Studio and HTF-sponsored Widescreen Education Consortium!

Steve O

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Jan 19, 2000
Messages
111
Personal Plea to Ron Epstein:
As one of the primary leaders of the home theater community for many years, I believe that you would be perfect to spearhead a consortium of studios to create a simple, consistent message that could be displayed in retailers' establishments.
Here's the proposal:
WIDESCREEN EDUCATION CONSORTIUM
1. You get executives from Fox, Disney, Warner, MGM, etc. to form a Widescreen Education Consortium.
2. You design a single advertisement board that would show one major DVD release from each studio. The selections would show widescreen on top, pan/scan on the bottom. The choices of scenes would illustrate especially high picture losses (like the one in your article).
3. The studios would each contribute equally to the design and production costs. The advertisement boards would credit the participating studios at the bottom with the name of the consortium (WEC).
4. The WEC would enlist major retailers into the effort -- Wal-Mart, K-Mart, Target, Best Buy, Circuit City, Blockbuster, Hollywood Video, etc. Retailers would pay for the cost of the boards to educate their customers. They would also be credited at the bottom of the board with their logos.
If customers saw the same message at every establishment, they would start to get educated very quickly!!! This measure, I believe, is the ONLY thing that will turn the tide. If we can get Jane Soccer Mom to understand why widescreen is better and get "snooty" about it, then we will have won the war. Soccer Moms like to keep up with the Jones' -- which is why we can win them over once they realize that P&S is inferior.
I believe very much in the power of going straight to executives. If they are approached correctly, you can move mountains. In the past, I've gotten Pringles to change back their salt-and-vinegar chip formula (to include more salt and more vinegar!), I've gotten the Senior Vice President of Border's Books and Music to change their national store layouts, I had a multi-million dollar road widening project that affected our entire neighborhood significantly changed, and I received a personal call from a Vice President at United Airlines due to a customer service issue. None of that is due to influence -- just the power of the pen (or the keyboard, as is the case).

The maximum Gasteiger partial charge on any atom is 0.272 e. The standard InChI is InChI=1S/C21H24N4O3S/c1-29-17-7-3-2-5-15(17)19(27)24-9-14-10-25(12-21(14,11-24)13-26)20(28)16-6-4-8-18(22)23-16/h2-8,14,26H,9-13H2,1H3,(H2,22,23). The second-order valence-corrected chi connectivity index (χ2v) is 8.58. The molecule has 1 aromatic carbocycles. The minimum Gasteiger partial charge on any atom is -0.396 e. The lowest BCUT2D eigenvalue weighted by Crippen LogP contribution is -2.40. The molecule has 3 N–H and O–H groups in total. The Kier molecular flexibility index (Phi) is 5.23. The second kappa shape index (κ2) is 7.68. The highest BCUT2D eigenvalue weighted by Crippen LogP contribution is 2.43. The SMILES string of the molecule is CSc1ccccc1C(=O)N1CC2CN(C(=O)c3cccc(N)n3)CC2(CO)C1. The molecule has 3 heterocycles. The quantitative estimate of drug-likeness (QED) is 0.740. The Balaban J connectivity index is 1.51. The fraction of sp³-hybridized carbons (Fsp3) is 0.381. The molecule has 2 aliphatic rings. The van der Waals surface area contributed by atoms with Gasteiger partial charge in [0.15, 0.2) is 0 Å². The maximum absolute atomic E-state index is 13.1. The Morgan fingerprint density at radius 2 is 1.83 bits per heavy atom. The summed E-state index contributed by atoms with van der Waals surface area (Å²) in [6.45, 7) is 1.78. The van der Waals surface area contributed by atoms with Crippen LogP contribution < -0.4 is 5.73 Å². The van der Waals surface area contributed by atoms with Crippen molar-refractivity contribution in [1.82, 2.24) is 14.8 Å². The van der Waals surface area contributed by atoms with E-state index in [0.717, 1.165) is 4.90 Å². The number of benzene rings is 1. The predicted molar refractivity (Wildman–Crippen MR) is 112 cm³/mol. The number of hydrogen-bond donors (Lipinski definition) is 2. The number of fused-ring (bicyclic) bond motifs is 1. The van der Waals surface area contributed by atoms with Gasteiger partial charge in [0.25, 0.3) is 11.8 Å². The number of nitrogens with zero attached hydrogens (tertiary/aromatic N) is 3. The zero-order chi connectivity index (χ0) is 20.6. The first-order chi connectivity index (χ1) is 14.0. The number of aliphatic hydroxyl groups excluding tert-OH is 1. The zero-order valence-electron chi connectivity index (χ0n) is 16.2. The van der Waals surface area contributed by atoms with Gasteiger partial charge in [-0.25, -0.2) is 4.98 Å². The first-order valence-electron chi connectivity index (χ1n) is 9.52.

Please let me know what you think. If you like the idea, let us know how we can help.

===========================================
P.S. Don't even bother trying to use the term "Original Aspect Ratio" or the acronym "OAR." Let's face it, our most difficult task is educating the public about why widescreen movies should be shown in widescreen on DVD. Nobody is arguing about films that were originally shown in 4x3. By using terms like OAR, we will confuse people more and defeat our own cause. That's why the focus should be on widescreen - thus, the Widescreen Education Consortium. Just my two cents, anyway.
P.P.S. I transferred this message into its own thread because I want feedback from Ron and the members of this Forum regarding possible ways to get this ball rolling. Letters and on-line ranting won't do the trick. We need to organize, mobilize, and lead this effort to success. Here's the strategy:
THE STRATEGY (simple, but effective):
1. Through Ron, we make initial contact with all studio executives and give them the WEC proposal.
2. If/when they refuse to join the WEC (or if they just ignore him), we focus our letters, E-mails, and phone calls into a JOIN THE WIDESCREEN EDUCATION CONSORTIUM campaign!
3. Enlist all DVD, movie, and review/critic Web sites to officially join in the advertising campaign to get the attention of the national media and studio executives.
4. When we start to make enough noise, we enlist the help of the national media (Entertainment Tonight, Roger Ebert, etc.).
5. While the momentum is high, we enlist the help of widescreen-friendly directors who can help us with credibility.
6. Once two or three studios sign onto the concept, the rest will follow suit. These guys don't want to look like the bad egg.
It will work. But only if we work as a team.
I welcome your comments (optimists and naysayers alike).
:b